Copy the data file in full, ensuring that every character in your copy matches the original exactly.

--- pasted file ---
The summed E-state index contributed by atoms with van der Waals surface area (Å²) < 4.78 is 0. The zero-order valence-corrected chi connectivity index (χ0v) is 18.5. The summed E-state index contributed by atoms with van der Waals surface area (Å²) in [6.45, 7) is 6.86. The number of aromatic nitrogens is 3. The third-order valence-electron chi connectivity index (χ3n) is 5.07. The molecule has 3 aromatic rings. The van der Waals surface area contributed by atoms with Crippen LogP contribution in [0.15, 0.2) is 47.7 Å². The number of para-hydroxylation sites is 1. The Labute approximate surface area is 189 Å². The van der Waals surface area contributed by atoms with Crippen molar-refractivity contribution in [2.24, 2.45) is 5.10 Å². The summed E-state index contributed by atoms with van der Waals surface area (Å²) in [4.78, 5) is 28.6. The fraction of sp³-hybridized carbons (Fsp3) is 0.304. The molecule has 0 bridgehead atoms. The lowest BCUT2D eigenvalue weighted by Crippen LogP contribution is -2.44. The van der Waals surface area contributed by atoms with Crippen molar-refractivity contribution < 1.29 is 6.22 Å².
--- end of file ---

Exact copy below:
The summed E-state index contributed by atoms with van der Waals surface area (Å²) < 4.78 is 0. The zero-order valence-corrected chi connectivity index (χ0v) is 18.5. The summed E-state index contributed by atoms with van der Waals surface area (Å²) in [6.45, 7) is 6.86. The number of aromatic nitrogens is 3. The third-order valence-electron chi connectivity index (χ3n) is 5.07. The molecule has 3 aromatic rings. The van der Waals surface area contributed by atoms with Crippen LogP contribution in [0.15, 0.2) is 47.7 Å². The number of para-hydroxylation sites is 1. The Labute approximate surface area is 189 Å². The van der Waals surface area contributed by atoms with Crippen molar-refractivity contribution in [2.24, 2.45) is 5.10 Å². The summed E-state index contributed by atoms with van der Waals surface area (Å²) in [4.78, 5) is 28.6. The fraction of sp³-hybridized carbons (Fsp3) is 0.304. The molecule has 0 bridgehead atoms. The lowest BCUT2D eigenvalue weighted by Crippen LogP contribution is -2.44. The van der Waals surface area contributed by atoms with Crippen molar-refractivity contribution < 1.29 is 6.22 Å².